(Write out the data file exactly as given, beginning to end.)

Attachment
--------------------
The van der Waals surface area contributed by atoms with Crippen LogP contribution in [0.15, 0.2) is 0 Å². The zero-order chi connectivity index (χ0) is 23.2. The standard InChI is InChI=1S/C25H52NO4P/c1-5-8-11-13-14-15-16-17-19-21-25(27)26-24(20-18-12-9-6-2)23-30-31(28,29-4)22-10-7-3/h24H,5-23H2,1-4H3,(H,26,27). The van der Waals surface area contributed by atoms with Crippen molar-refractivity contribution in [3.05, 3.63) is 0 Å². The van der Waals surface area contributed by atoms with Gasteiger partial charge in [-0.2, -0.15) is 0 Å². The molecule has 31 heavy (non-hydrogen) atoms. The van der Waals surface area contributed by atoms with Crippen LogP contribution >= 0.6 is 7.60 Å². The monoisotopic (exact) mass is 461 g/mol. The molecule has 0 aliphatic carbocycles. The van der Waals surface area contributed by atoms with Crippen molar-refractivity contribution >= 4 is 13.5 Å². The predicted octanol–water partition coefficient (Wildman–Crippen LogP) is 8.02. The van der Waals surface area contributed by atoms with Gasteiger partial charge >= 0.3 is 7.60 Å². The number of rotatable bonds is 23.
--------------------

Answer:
The van der Waals surface area contributed by atoms with Crippen LogP contribution in [0.15, 0.2) is 0 Å². The zero-order chi connectivity index (χ0) is 23.2. The standard InChI is InChI=1S/C25H52NO4P/c1-5-8-11-13-14-15-16-17-19-21-25(27)26-24(20-18-12-9-6-2)23-30-31(28,29-4)22-10-7-3/h24H,5-23H2,1-4H3,(H,26,27). The van der Waals surface area contributed by atoms with Crippen molar-refractivity contribution in [3.05, 3.63) is 0 Å². The van der Waals surface area contributed by atoms with Gasteiger partial charge in [-0.2, -0.15) is 0 Å². The molecule has 31 heavy (non-hydrogen) atoms. The van der Waals surface area contributed by atoms with Crippen LogP contribution >= 0.6 is 7.60 Å². The monoisotopic (exact) mass is 461 g/mol. The molecule has 0 aliphatic carbocycles. The van der Waals surface area contributed by atoms with Crippen molar-refractivity contribution >= 4 is 13.5 Å². The predicted octanol–water partition coefficient (Wildman–Crippen LogP) is 8.02. The van der Waals surface area contributed by atoms with Gasteiger partial charge >= 0.3 is 7.60 Å². The number of rotatable bonds is 23.